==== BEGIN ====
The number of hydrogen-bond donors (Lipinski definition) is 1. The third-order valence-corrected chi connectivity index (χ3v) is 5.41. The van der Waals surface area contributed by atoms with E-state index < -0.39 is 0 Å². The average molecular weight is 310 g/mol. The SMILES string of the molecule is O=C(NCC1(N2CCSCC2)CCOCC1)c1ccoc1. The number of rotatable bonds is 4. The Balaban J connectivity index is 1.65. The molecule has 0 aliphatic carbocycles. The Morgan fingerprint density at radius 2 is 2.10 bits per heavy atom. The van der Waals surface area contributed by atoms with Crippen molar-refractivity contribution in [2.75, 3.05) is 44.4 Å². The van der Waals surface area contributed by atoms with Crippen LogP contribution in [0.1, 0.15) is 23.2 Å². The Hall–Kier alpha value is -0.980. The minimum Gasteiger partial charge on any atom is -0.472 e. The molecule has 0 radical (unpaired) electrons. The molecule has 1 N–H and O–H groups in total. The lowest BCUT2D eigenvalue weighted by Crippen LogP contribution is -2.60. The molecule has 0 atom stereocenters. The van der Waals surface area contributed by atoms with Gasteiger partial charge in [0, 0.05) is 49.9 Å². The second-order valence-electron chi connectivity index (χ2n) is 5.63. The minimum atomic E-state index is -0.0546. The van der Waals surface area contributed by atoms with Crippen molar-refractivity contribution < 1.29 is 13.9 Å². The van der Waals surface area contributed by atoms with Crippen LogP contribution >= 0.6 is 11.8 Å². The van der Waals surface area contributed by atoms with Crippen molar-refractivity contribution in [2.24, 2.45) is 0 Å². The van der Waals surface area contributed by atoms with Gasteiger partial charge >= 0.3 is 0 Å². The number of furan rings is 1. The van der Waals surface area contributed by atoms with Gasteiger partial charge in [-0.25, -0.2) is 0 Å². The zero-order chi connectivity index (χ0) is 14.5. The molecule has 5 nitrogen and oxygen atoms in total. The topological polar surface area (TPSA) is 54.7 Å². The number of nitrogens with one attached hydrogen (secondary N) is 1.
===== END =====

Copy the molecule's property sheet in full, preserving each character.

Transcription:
The number of hydrogen-bond donors (Lipinski definition) is 1. The third-order valence-corrected chi connectivity index (χ3v) is 5.41. The van der Waals surface area contributed by atoms with E-state index < -0.39 is 0 Å². The average molecular weight is 310 g/mol. The SMILES string of the molecule is O=C(NCC1(N2CCSCC2)CCOCC1)c1ccoc1. The number of rotatable bonds is 4. The Balaban J connectivity index is 1.65. The molecule has 0 aliphatic carbocycles. The Morgan fingerprint density at radius 2 is 2.10 bits per heavy atom. The van der Waals surface area contributed by atoms with Crippen molar-refractivity contribution in [2.75, 3.05) is 44.4 Å². The van der Waals surface area contributed by atoms with Crippen LogP contribution in [0.1, 0.15) is 23.2 Å². The Hall–Kier alpha value is -0.980. The minimum Gasteiger partial charge on any atom is -0.472 e. The molecule has 0 radical (unpaired) electrons. The molecule has 1 N–H and O–H groups in total. The lowest BCUT2D eigenvalue weighted by Crippen LogP contribution is -2.60. The molecule has 0 atom stereocenters. The van der Waals surface area contributed by atoms with Gasteiger partial charge in [0, 0.05) is 49.9 Å². The second-order valence-electron chi connectivity index (χ2n) is 5.63. The minimum atomic E-state index is -0.0546. The van der Waals surface area contributed by atoms with Crippen molar-refractivity contribution < 1.29 is 13.9 Å². The van der Waals surface area contributed by atoms with Crippen LogP contribution >= 0.6 is 11.8 Å². The van der Waals surface area contributed by atoms with Crippen molar-refractivity contribution in [2.24, 2.45) is 0 Å². The van der Waals surface area contributed by atoms with Gasteiger partial charge >= 0.3 is 0 Å². The number of furan rings is 1. The van der Waals surface area contributed by atoms with Gasteiger partial charge in [-0.25, -0.2) is 0 Å². The zero-order chi connectivity index (χ0) is 14.5. The molecule has 5 nitrogen and oxygen atoms in total. The topological polar surface area (TPSA) is 54.7 Å². The number of nitrogens with one attached hydrogen (secondary N) is 1.